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Janine Milne

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Is that an auto-enrolment time bomb ticking?

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Auto-enrolment is a “ticking time bomb” that could leave 30,000 mid-sized firms with a big, costly mess to mop up, warned a benefits expert.

 
Companies falling into the 60 to 249 employee bracket have neither the time, money or resources of larger firms to tackle this major shake-up to pensions legislation, warned Michael Whitfield, chief executive at employee benefits firm Thomsons Online Benefits.
 
Yet, firms need to start planning today if they are going to meet the April 2014 deadline, when staging for mid-size organisations begins. 
 
“My particular concern is that I can see that employers will do the wrong thing and it will take five, seven or 10 years to unravel and they will end up with a complex problem because they didn’t involve the right people. It doesn’t smell good to me, but we are hurtling towards this,” said Whitfield.
 
Simply establishing who needs to be signed up for auto-enrolment is devilishly complicated, and most firms will not readily have the information they need about employees to make that decision easily.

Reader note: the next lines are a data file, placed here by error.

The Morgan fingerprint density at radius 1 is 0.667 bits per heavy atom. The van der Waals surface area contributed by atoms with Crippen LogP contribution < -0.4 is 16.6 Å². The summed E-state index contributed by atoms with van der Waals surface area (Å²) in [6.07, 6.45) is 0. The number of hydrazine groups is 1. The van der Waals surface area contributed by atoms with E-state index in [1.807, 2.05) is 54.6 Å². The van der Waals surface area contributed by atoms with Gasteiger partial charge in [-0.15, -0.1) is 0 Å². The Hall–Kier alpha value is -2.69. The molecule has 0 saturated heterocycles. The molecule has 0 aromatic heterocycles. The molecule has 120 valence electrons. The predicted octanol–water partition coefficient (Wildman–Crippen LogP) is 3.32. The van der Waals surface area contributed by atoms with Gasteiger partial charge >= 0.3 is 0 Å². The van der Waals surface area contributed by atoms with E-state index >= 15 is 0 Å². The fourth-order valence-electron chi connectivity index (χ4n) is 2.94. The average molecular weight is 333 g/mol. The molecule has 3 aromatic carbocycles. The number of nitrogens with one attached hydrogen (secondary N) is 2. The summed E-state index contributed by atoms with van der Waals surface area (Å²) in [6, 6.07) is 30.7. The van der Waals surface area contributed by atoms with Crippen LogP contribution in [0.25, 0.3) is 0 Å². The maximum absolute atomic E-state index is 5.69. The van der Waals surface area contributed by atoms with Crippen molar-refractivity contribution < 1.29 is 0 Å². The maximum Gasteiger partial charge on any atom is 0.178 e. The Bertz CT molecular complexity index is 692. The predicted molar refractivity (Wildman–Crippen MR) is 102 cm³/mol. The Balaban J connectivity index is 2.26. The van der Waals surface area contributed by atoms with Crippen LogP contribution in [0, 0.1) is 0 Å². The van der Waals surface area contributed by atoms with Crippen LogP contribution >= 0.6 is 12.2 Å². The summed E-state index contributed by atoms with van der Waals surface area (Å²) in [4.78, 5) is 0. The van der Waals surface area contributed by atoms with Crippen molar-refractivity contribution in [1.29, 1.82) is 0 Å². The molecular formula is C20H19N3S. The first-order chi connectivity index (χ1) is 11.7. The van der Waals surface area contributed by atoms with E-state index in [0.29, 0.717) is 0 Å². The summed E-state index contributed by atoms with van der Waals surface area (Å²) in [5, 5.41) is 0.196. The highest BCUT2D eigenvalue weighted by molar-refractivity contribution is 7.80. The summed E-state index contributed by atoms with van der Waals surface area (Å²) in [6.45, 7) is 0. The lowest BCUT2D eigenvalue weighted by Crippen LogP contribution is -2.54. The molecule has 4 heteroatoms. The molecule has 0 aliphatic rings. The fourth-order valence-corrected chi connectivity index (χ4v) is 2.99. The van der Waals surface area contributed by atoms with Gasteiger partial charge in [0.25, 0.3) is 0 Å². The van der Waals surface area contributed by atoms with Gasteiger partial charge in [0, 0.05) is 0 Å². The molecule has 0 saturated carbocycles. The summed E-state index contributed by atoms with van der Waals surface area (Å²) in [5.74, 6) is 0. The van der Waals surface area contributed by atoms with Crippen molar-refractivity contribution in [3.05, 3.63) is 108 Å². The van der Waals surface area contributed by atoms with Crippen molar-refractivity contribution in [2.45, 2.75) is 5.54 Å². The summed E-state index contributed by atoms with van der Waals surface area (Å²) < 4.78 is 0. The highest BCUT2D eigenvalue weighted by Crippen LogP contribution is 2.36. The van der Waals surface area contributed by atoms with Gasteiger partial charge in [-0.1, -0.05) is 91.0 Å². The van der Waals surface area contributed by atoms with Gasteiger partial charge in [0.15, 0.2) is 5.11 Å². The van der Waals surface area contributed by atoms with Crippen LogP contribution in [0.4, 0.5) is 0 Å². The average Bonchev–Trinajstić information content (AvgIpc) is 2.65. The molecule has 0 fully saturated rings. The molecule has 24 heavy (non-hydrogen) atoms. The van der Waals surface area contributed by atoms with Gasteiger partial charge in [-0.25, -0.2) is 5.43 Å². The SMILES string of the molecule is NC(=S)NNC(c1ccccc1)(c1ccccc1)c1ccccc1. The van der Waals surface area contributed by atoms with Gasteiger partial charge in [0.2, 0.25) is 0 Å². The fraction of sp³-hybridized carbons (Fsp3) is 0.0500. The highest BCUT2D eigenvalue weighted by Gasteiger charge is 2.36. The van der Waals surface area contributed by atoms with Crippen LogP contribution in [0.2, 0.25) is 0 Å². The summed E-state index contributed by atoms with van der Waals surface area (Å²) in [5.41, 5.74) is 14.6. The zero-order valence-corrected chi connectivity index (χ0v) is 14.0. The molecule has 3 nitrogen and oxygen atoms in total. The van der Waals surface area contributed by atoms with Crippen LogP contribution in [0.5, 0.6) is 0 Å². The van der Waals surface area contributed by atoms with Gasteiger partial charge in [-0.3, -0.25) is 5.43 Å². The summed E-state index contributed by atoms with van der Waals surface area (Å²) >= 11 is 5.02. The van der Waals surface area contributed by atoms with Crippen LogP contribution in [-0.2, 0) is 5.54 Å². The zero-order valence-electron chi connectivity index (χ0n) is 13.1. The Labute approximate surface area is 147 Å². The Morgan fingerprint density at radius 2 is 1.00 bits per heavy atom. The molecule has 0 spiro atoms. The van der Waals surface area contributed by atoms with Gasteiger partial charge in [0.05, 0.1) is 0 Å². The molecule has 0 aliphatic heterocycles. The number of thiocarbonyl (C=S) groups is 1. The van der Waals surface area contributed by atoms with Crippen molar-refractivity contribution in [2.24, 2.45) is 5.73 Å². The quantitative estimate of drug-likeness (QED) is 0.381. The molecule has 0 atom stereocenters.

Fudge
 
Whitfield laid the blame for this complexity at the hands of the Government. Rather than make contributions compulsory for all employees, the Government “typically fudged it”.
 
Instead, employees have the choice whether to opt out of the scheme, “increasing complexity tenfold,” warned Whitfield. 
 
“It’s hard enough for us to get it right and we’re professionals. It’s not easy,” Whitfield noted.
 
Potentially, auto-enrolment is a positive step, girding employees of all ages to save for their retirement by making them contribute to a company pension scheme.
 
But just as Stakeholder pensions failed to ignite much interest, many people are equally baffled by auto-enrolment.
 
The danger is that unless their employers communicate the changes effectively, some individuals may choose to opt out when they should stay part of the scheme.
 
But firms seeking outside help to set up a pension scheme will also find the pool of expertise has diminished due to recent Financial Services Authority (FSA) changes under the Retail Distribution Review.
 
Financial advisers are now banned from making commission-based sales for pensions and other financial products, which means many advisors have shut up shop and companies will need to pay for advice upfront.
 
The costs could be prohibitive and companies will be split into the “haves”, which can afford advice and the “have nots” which lack the necessary funds, said Whitfield. 
 
“The word on the street is it’s just chaos,” said Whitfield, who expected the Government to respond in the next few weeks with measures to help SMEs tackle auto-enrolment. 
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